Skills Shortages: has the UK construction industry been let down by its leaders and professional institutions?

25 April by Steven Boxall


Guest Blog by Steven Boxall, Regeneration and Sustainable Communities Consultant, Regeneration X
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Over the last month or so I keep seeing reports from various organisations which talk about the immediate and future shortage of skilled labour in the UK’s construction sector.

I am not going to summarise the various reports but will just highlight the following:

 We have yet to recover fully the 400,000 construction jobs which were lost in the Great Recession.

To meet the demand implied from the UK Government’s policies and announcements, more than 230,000 new recruits will be needed into the industry between 2016-20.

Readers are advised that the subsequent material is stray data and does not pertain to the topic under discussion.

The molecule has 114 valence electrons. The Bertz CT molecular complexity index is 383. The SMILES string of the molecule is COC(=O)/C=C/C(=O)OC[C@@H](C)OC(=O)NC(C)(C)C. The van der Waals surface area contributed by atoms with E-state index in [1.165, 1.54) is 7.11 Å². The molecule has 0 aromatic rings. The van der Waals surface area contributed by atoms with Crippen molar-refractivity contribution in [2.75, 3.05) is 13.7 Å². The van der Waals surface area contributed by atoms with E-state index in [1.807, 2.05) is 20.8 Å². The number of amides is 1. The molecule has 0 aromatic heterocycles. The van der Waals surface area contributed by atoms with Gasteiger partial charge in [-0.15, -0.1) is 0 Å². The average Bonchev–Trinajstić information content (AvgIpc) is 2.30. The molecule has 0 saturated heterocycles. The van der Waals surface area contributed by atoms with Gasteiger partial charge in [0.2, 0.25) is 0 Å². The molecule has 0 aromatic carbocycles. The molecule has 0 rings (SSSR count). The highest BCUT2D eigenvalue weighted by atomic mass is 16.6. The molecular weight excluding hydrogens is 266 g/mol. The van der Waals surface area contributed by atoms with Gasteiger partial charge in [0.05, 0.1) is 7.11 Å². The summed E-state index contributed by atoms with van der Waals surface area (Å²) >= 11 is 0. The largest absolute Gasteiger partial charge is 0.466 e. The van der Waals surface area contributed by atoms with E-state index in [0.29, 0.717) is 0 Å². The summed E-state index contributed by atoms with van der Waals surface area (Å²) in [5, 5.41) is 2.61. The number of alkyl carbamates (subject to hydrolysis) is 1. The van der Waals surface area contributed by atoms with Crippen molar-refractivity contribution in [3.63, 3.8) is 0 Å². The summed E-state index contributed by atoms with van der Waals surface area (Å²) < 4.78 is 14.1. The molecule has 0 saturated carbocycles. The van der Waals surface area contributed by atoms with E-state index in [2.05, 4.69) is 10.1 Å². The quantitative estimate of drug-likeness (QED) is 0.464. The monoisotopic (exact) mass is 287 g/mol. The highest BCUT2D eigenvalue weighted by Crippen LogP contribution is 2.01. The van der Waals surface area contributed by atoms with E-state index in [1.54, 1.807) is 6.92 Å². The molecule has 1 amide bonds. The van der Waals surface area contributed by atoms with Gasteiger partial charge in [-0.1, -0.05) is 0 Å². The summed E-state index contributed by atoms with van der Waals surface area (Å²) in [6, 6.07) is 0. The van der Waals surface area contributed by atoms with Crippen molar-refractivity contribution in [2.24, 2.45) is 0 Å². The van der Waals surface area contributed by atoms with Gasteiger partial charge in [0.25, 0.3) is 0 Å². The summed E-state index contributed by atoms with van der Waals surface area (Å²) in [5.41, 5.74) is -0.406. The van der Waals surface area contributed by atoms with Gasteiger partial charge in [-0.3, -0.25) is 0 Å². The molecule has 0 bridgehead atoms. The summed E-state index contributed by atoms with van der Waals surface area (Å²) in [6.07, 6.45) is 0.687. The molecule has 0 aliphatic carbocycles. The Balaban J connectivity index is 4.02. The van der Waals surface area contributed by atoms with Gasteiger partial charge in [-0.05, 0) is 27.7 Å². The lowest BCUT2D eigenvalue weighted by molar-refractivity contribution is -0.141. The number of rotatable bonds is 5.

This doesn’t take into account the 700,000 existing workers who are due to retire over the next 10 years.

A report from the RICS warned that the skills shortage in the construction industry could threaten 27,000 projects a year by 2019, and that most surveying firms were having recruitment problems because of a lack of suitability qualified candidates.

These skills shortages include skilled trades and crafts, as well as in the various professions.

On top of this we have seen reports about wide-spread defects and sub-standard work in our new buildings (for example, the schools which have fallen down in Scotland; and one of the large house builders having to set aside millions of £s to rectify defects). A survey from The National House Building Council (NHBC) showed that 98% of new-home buyers who responded reported defects and a quarter of those had identified more than 16.

Taken together, I can’t help thinking that this highlights just how much the UK construction industry has been failed by its leaders and professional institutions over the last 20 to 30 years years.